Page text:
which is a totally different matter.”
As he saw that he had no chance of getting rid of her, and that he would only be wasting
his time, he said resignedly:
“Will you kindly tell me how the damage was done?”
She felt that she had won the victory, and said:
“This is how it happened, monsieur: In our hall there is a bronze stick and umbrella stand,
and the other day, when I came in, I put my umbrella into it. I must tell you that just
above there is a shelf for the candlesticks and matches. I put out my hand, took three or
four matches, and struck one, but it missed fire, so I struck another, which ignited, but
went out immediately, and a third did the same.”
The manager interrupted her to make a joke.
“I suppose they were government matches, then?”
She did not understand him, and went on:
“Very likely. At any rate, the fourth caught fire, and I lit my candle, and went into my
room to go to bed; but in a quarter of an hour I fancied that I smelt something burning,
and I have always been terribly afraid of fire. If ever we have an accident it will not be
my fault, I assure you. I am terribly nervous since our chimney was on fire, as I told you;
so I got up, and hunted about everywhere, sniffing like a dog after game, and at last I
noticed that my umbrella was burning. Most likely a match had fallen between the folds
and burned it. You can see how it has damaged it.”
The manager had taken his cue, and asked her: “What do you estimate the damage at?”
She did not know what to say, as she was not certain what value to put on it, but at last
“Perhaps you had better get it done yourself. I will leave it to you.”
He, however, naturally refused.
“No, madame, I cannot do that. Tell me the amount of your claim, that is all I want to
“Well, I think that– Look here, monsieur, I do not want to make any money out of you,
so I will tell you what we will do. I will take my umbrella to the maker, who will re-cover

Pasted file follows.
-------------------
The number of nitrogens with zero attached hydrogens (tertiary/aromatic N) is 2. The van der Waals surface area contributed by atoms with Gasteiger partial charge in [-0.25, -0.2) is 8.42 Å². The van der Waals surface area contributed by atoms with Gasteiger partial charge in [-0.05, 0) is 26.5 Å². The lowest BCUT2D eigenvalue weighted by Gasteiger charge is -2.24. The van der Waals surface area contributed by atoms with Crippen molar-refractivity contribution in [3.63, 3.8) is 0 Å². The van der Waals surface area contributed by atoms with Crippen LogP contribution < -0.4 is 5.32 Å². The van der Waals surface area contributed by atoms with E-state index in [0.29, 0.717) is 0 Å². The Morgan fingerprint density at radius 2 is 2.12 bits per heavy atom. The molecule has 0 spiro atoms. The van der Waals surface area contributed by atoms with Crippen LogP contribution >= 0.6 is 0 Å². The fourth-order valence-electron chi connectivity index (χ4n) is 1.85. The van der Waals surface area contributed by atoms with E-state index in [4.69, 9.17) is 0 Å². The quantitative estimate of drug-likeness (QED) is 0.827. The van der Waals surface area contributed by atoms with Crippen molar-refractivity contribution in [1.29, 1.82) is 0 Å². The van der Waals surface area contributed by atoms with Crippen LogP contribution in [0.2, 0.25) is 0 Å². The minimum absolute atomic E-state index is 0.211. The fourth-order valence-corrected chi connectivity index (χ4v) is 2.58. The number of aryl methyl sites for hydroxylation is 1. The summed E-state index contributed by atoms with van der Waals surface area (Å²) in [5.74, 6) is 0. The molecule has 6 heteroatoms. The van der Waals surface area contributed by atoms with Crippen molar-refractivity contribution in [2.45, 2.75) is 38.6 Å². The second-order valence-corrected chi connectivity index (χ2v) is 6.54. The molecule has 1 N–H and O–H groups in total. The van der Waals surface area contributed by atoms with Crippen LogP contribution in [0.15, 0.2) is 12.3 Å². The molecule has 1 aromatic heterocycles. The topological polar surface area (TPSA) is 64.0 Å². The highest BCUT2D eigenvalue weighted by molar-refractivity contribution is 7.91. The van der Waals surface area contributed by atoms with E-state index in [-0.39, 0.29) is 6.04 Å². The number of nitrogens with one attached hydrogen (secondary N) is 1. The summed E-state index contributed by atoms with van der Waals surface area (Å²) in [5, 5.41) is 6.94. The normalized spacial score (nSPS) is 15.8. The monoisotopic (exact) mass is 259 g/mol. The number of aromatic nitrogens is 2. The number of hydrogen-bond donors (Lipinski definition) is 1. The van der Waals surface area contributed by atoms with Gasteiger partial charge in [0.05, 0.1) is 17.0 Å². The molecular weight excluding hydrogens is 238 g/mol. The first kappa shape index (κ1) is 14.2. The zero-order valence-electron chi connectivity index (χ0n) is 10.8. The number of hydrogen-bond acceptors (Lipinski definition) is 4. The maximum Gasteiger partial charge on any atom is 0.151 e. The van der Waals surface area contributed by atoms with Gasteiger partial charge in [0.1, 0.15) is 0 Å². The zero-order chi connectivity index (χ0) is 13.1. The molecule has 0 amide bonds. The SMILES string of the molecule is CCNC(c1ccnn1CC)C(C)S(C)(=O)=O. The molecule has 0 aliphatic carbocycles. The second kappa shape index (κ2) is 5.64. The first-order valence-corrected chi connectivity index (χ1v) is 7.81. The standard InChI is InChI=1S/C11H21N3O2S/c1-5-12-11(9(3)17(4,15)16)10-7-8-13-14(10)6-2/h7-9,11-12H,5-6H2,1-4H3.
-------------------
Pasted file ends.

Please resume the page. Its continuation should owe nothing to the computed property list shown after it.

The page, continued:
it in good, durable silk, and I will bring the bill to you. Will that suit you, monsieur?”
“Perfectly, madame; we will settle it so. Here is a note for the cashier, who will repay you
whatever it costs you.”
He gave Mme. Oreille a slip of paper, who took it, got up and went out, thanking him, for
she was in a hurry to escape lest he should change his mind.
She went briskly through the streets, looking out for a really good umbrella maker, and
when she found a shop which appeared to be a first- class one, she went in, and said,
“I want this umbrella re-covered in silk, good silk. Use the very best and strongest you
have; I don’t mind what it costs.”
Noon had just struck. The school door opened and the youngsters darted out, jostling
each other in their haste to get out quickly. But instead of promptly dispersing and going
home to dinner as usual, they stopped a few paces off, broke up into knots, and began
The fact was that, that morning, Simon, the son of La Blanchotte, had, for the first time,
They had all of them in their families heard talk of La Blanchotte; and, although in public
she was welcome enough, the mothers among themselves treated her with a somewhat
disdainful compassion, which the children had imitated without in the least knowing why.
As for Simon himself, they did not know him, for he never went out, and did not run
about with them in the streets of the village, or along the banks of the river. And they did